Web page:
UCU alum’s journey to being first bishop of new Anglican diocese
Originally posted at: https://www.ugandapartners.org/2023/10/ucu-alums-journey-to-being-first-bishop-of-new-anglican-diocese/
By Kefa Senoga
As a son of an Anglican priest, Barnabas Tibaijuka was expected to lead a God-fearing life. And that’s exactly what he did at home. His was the perfect illustration of living a double life — humble, obedient, and God-fearing son at home and rebellious and party-loving boy away from home.
Narrating his life’s journey on the Church of Uganda Family Television, Tibaijuka said while in secondary school, he joined peer groups that introduced him to sins like fornication.
“I would deceive my parents by telling them about non-existent demands at school, so that I could get money to facilitate my girlfriends,” Tibaijuka said.
He noted that he mastered the skill of living the double life so well that whenever he was with his father, he would criticize people who engaged in the same things that he did while away from home, to erode parental suspicion of the kind of life he led away from home.
However, he soon realized that the life of pretense would not take him far. He gave his life to Jesus in 1994, while in Senior Four. This began his journey to the pulpit.
The former student of Uganda Christian University (UCU) was on August 27 consecrated and installed as the first bishop of West Ruwenzori Anglican Diocese in western Uganda.
He did not travel his journey to the seat of the bishop without hurdles. First, after his Senior Four examinations, Tibaijuka applied to train as a lay reader in church, but his application was not successful. He was not given reasons for the rejection. He thus abandoned the journey to priesthood altogether, opting for a vocation in teaching. A lay reader is a layperson licensed to preach and conduct some religious services, but not to celebrate the Eucharist.
In 1998, he graduated with a certificate as a primary school teacher. Four years later, he had risen through the ranks, becoming a caretaker headteacher at Kuka Primary School in western Uganda. He then pursued a diploma in education at the National Teachers College in Mubende, central Uganda, which he acquired in 2005. However, he still felt he had not yet quenched his thirst for knowledge.
By 2008, Tibaijuka was back at school, this time at UCU, to pursue a Bachelor of Divinity course. He was eventually ordained a priest in 2011. However, he did not abandon his teaching job. He continued with teaching alongside ministry work. By 2014, Tibaijuka was back at school, this time to Mountains of the Moon University in western Uganda, to pursue Masters of Education Leadership and Policy Studies.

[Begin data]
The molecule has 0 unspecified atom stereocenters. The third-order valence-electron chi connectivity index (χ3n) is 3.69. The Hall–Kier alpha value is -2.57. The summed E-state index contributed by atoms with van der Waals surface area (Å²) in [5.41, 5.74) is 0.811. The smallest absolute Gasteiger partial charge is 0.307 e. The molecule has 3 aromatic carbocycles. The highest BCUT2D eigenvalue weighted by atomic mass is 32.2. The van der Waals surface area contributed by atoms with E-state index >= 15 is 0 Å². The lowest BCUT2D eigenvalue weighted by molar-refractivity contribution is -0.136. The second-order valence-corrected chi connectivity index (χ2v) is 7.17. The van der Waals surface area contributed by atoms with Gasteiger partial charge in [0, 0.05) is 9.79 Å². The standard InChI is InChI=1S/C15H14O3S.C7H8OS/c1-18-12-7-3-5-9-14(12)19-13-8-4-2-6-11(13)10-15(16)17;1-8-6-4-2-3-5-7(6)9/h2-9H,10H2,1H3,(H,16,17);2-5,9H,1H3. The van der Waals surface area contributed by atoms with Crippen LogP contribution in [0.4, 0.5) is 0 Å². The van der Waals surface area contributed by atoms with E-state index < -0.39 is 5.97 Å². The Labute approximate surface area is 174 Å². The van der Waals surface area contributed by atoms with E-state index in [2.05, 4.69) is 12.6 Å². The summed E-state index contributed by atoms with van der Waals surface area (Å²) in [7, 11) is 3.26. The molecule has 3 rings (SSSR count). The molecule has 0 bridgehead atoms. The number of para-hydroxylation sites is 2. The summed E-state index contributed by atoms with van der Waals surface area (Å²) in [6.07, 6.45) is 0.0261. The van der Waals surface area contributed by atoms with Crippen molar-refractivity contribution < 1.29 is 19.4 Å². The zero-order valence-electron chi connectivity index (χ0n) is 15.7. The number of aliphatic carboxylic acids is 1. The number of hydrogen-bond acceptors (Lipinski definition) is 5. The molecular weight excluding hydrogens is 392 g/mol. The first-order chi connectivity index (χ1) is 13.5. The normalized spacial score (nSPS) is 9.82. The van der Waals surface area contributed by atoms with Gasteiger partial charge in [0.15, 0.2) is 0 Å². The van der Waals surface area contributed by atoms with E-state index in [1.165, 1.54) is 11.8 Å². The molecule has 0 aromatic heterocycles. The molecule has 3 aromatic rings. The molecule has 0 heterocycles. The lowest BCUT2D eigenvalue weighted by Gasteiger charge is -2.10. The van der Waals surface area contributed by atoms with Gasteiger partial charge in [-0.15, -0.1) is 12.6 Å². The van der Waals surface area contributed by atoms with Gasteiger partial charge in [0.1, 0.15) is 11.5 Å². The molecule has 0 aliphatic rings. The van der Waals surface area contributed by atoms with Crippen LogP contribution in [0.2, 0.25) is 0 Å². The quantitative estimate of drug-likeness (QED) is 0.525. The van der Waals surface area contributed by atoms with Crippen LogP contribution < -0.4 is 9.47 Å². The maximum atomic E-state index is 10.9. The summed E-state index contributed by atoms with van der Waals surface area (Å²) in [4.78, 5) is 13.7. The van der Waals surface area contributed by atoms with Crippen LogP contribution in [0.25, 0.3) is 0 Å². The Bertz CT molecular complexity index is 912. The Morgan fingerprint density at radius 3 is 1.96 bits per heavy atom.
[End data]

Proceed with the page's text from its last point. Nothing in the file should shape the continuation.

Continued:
At this point, he had to choose one of the two paths — ministry or teaching.
“As a priest and teacher, I realized I wouldn’t be effective on either side, so I opted to leave teaching and concentrate on the church ministry,” he said.
After nine years of full-time church ministry, Tibaijuka was on April 3 this year elected as the founding bishop of West Ruwenzori Diocese. At the time of his election, he was serving as parish priest at Buganikere Church.
As the bishop, Tibaijuka plans to expand the administrative units in the diocese by creating new archdeaconries, parishes and building the capacity of the clergy.
“I am also thinking of protecting our environment due to the fact that Bundibugyo is prone to landslides, which are largely influenced by environmental degradation.”
Tibaijuka was born on May 8, 1975, in Bundinjongya, Bundibugyo district in western Uganda. His father, the Rev. Timoseo Wediime, was at that time serving in a remote parish in Rwebisengo. Tibaijuka is the ninth child and lastborn in their family.
Tibaijuka completed his primary education at Bubandi Primary School before enrolling for secondary school at Semuliki High School in Bundibugyo. He is married to Alice Tibaijuka since 2005 and the couple has seven children – Gloria, Agnes, Jolly, Mary, Timothy, Edith and Barnabas.
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